Systemic thinking is vital to tackle today’s non-linear challenges
When we first started analysing developments and signals of change to gather insights for our Future of Sustainability 2018 report, we were struck by the rapidity of recent changes, particularly in the climate system and in the vital ecosystems that support us.
Things haven’t been happening in simple, predictable ways; instead, we have seen abrupt shifts, and some have been in unexpected areas. Extreme climate events were commonplace last year – witness three hurricanes over category 4 strength in just one season. The 75% drop in the numbers of flying insects in German nature reserves was another one, indicating serious hidden issues with ecosystems that appear healthy. Catastrophes like the forest fires in Borneo now barely make the news – they have become the ‘new normal’.
The signs are that we are now in a period of non-linear change across natural and human systems. From the (linear) perspective that we usually take as humans this is really alarming. The erratic signals from natural systems indicate that we’re in a high-stakes race against time. Yet, despite scientists’ best efforts, we don’t even have sure knowledge of where the thresholds are, past which change will become irreversible and catastrophic. We could have already crossed some.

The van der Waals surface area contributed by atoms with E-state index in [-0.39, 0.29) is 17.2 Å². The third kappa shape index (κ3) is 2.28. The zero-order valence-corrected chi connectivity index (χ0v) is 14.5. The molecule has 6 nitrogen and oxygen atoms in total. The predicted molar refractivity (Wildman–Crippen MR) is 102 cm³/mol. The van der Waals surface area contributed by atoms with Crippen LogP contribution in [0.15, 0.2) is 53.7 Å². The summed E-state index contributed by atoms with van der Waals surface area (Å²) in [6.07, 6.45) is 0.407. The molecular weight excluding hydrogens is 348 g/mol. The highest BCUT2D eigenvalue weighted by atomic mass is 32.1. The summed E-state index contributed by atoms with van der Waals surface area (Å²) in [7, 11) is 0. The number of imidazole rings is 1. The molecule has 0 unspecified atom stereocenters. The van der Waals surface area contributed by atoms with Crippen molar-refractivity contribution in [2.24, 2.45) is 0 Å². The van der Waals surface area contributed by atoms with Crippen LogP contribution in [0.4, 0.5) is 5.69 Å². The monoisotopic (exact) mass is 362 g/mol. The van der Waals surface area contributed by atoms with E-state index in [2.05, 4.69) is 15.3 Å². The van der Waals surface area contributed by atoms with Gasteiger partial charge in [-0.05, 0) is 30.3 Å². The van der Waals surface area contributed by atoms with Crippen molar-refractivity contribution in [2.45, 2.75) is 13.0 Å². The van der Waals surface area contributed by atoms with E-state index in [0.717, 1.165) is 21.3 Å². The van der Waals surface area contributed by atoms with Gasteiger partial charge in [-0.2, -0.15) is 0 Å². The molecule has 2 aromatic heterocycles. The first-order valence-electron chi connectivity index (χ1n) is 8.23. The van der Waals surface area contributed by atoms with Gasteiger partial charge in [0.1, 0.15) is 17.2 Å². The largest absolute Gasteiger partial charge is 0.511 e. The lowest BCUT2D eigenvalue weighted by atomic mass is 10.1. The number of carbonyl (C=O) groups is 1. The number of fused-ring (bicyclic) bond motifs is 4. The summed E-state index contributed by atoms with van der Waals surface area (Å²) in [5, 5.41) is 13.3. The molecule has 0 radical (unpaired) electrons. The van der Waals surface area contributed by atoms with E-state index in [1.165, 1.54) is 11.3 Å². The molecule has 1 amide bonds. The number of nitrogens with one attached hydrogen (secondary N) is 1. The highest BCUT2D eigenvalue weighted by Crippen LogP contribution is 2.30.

System-wide change is absolutely vital now.
Taking a systemic perspective gives us grounds for hope. Key human systems, including energy and transport, are showing signs of undergoing rapid, non-linear transition right now. This could be very positive in the race to stay well under 2 degrees of global warming, but these emerging trends need the right support from government, business and civil society leaders, and we need to approach them with the appropriate mindsets.
In order to navigate these uncertain times effectively, it’s more important than ever to not only understand what is on the horizon today that is poised to shape the future, but also to develop the knowledge of how to work with non-linear transitions to create positive impact.
In our Future of Sustainability report we take a look at seven dynamic areas that present massive potential for positive change in systems we all rely on, such as energy, farming, food, apparel and other industries.
For example the transport and mobility system could shift faster and more radically than the mainstream currently expects. Taking a system-wide view, many elements are coming together to provide the opportunity for rapid change – from exponential improvements in technical capability to a generational shift amongst consumers in attitudes to ownership. When you couple this with the advent of electric vehicles (EVs) – and even potentially autonomous vehicles (AVs), there is strong potential for a profound transformation. This has implications across infrastructure, jobs, public transport, the car industry and the energy sector, and needs intelligent support from policy makers, business and civil society leaders to get the best outcomes and mitigate the risks.